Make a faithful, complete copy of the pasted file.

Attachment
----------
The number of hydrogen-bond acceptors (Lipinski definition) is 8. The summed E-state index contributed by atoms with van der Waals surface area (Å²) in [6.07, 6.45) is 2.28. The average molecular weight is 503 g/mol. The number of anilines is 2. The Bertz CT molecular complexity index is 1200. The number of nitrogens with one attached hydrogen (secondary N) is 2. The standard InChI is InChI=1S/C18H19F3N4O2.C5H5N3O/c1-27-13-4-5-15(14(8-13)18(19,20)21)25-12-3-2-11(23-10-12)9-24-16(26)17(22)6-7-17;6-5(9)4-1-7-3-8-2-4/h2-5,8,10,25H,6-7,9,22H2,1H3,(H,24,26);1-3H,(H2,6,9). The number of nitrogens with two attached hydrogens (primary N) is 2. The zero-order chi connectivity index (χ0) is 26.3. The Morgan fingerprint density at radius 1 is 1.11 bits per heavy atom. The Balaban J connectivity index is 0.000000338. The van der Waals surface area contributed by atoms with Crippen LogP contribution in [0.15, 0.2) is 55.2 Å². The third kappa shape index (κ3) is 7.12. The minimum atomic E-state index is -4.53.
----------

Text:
The number of hydrogen-bond acceptors (Lipinski definition) is 8. The summed E-state index contributed by atoms with van der Waals surface area (Å²) in [6.07, 6.45) is 2.28. The average molecular weight is 503 g/mol. The number of anilines is 2. The Bertz CT molecular complexity index is 1200. The number of nitrogens with one attached hydrogen (secondary N) is 2. The standard InChI is InChI=1S/C18H19F3N4O2.C5H5N3O/c1-27-13-4-5-15(14(8-13)18(19,20)21)25-12-3-2-11(23-10-12)9-24-16(26)17(22)6-7-17;6-5(9)4-1-7-3-8-2-4/h2-5,8,10,25H,6-7,9,22H2,1H3,(H,24,26);1-3H,(H2,6,9). The number of nitrogens with two attached hydrogens (primary N) is 2. The zero-order chi connectivity index (χ0) is 26.3. The Morgan fingerprint density at radius 1 is 1.11 bits per heavy atom. The Balaban J connectivity index is 0.000000338. The van der Waals surface area contributed by atoms with Crippen LogP contribution in [0.15, 0.2) is 55.2 Å². The third kappa shape index (κ3) is 7.12. The minimum atomic E-state index is -4.53.